Tuesday, December 27th, finally came. It was a day that I had dreaded for over a month ever since our optometrist had made the appointment for Yuli with the Vanderbilt Eye Institute back in November. I knew this day could hold news that I was not ready to hear in regard to Yuli’s vision. When we began the adoption process, our paperwork from Bulgaria stated that Yuli had slight strabismus, which is a disorder in which the two eyes do not line up in the same direction, and therefore do not look at the same object at the same time.
When we received more extensive medical information on Yuli prior to our first trip to Bulgaria in December of 2010, the paperwork stated that he had “dim vision,” which naturally concerned us. I consulted with a specialist at that time who looked over the information on Yuli’s eyes and informed us that he could have damage to his optic nerve, which could not be repaired, however, the specialist could not be sure until Yuli was examined by him in the states. The paperwork also stated that Yuli needed surgery to repair his eyes and would require glasses post surgery.
Friends kept assuring us that many children born in the United States and elsewhere had strabismus, which could easily be repaired in many instances by surgery, so there was hope for our son. We were also reminded by our agency and other adoptive parents that the medical information sent from Bulgaria was not always reliable. Rob and I decided long ago that none of this mattered as we had already committed to being Yuli’s parents and would do whatever it took to help our son.
When Rob and I met Yuli on December 6, 2010, during our first trip to Bulgaria Yuli had a patch over one of his eyes as the orphanage doctor had decided to use patching to strengthen his eyes in preparation for surgery. Rob and I also noticed during that visit that Yuli sometimes held his head in an awkward head position when trying to look in the direction of someone’s voice or other noise. We were not sure if the awkward movements of his head had to do with the patching or something else.
When we returned to Bulgaria in June of this year to bring Yuli home, his eyes looked much better and the orphanage had ceased patching. The medical paperwork that was sent home with Yuli stated again that we would need to have surgery on his eyes and that Yuli would need glasses.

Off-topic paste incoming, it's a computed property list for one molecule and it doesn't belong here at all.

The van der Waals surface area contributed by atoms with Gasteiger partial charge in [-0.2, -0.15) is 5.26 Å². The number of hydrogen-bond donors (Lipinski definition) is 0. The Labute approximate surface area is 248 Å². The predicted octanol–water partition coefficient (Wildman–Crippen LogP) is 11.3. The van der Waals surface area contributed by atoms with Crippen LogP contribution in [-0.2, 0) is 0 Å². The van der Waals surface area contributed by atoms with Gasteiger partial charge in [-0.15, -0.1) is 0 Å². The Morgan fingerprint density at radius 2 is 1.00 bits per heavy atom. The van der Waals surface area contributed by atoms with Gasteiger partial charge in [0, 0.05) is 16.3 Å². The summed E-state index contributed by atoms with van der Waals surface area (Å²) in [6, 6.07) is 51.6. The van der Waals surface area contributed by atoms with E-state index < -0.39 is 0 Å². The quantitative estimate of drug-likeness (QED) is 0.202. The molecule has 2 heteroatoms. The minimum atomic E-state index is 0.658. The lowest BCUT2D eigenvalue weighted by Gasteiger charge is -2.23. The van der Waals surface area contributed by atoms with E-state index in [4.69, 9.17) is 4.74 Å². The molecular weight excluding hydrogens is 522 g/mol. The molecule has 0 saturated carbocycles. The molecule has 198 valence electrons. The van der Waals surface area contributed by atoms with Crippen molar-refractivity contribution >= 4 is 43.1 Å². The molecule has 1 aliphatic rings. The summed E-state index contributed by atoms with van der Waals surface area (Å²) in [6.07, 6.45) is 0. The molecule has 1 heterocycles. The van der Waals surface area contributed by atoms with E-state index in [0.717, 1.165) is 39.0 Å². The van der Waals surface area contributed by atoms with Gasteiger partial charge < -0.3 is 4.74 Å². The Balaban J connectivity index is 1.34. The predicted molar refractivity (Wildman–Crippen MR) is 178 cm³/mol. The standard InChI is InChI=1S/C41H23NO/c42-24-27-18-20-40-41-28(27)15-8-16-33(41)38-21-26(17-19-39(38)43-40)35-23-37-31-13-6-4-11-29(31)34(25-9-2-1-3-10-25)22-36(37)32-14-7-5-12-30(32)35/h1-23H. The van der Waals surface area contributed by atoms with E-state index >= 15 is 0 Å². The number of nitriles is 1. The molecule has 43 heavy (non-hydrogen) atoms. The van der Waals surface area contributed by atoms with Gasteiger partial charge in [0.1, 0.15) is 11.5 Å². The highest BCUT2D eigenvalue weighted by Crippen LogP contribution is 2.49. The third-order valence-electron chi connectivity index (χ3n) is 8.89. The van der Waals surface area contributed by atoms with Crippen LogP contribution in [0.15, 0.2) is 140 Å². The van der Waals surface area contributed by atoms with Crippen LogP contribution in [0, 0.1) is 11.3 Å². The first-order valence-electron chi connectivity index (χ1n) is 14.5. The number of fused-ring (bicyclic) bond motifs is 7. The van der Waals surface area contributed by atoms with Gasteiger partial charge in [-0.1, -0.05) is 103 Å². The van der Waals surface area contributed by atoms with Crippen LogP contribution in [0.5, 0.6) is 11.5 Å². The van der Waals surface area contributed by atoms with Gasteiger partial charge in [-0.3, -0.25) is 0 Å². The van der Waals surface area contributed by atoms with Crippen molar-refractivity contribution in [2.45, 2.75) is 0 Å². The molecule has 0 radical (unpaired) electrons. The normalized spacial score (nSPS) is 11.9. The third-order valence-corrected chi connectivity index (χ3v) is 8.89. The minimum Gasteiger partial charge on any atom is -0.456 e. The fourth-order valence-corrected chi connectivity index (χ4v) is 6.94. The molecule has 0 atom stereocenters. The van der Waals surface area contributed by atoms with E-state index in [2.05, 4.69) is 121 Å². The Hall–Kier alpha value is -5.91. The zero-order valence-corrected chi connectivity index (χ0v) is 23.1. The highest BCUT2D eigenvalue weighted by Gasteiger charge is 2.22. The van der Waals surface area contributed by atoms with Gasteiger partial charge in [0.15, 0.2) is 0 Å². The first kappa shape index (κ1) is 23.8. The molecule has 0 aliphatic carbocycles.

Once we got home with Yuli and began to become more comfortable as a family, Rob and I had to prioritize Yuli’s healthcare needs. Thankfully, our pediatrician was a great help in that area, and he emphasized to us that repairing Yuli’s palate was our first priority. As you know from my previous post, Yuli had that surgery in September and has now begun speech and feeding therapy after getting the green light from the surgeon.
Next on the priority list was Yuli’s eyesight. Rob and I made an appointment with our family eye doctor who, after examining Yuli (or trying to ----Yuli was not very cooperative) , determined that Yuli had no lateral vision in his right eye. Our doctor then called the Vanderbilt Eye Institute and set up an appointment for Yuli with one of their pediatric eye specialists.
Over the last six months since Yuli came home, Rob and I noticed that his right eye would wander, especially if he was tired. I also noticed that he seemed to bump into things more often than normal so I wondered if he simply could not see items that were in his peripheral. However, I also noticed that he would pick up the tiniest speck of something off the floor to show me. Sometimes these things were no bigger than the top of a push pin. Needless to say, we were getting mixed messages on the quality of Yuli’s vision.
During Yuli’s appointment at Vanderbilt, Dr. Donahue ran a large battery of tests on Yuli’s eyes, and within minutes, he had answers for me and Rob. Our son has a congenital disorder that is called Duane Syndrome in which the sixth cranial nerve that controls the lateral muscle does not develop properly. Yuli displayed all the classic signs from the strabismus, to the awkward head position and the narrowing of one of his eyes. People with Duane Syndrome often maintain a head posture or head turn to keep the eyes straight. The affected eye, as in Yuli’s case, may appear smaller than the other eye. The affected eye is also unable to turn outward to see items in the peripheral because the nerve which would tell the eye to turn outward is missing. It all fit. But, what about Yuli’s vision? Well, according to Dr. Donahue, my son can see very well out of both eyes. He has a little far-sightedness, which is common with Duane’s Syndrome, but he can see! Rob and I were elated!
Dr. Donahue also informed Rob and I that the surgery, had it been performed in Bulgaria, would likely have made Yuli’s disorder worse. To say that I am glad the surgery was not performed in country would be an understatement. Dr. Donahue wants to monitor Yuli over the next few months mainly to keep a check on Yuli’s head position and his ability to keep his eyes straight. The doctor stated that Yuli
Words cannot express how happy I am to know that my son can see his mommy and daddy’s face with clarity and see all of his surroundings in his new home. I have said it before, but it bears repeating…God is good!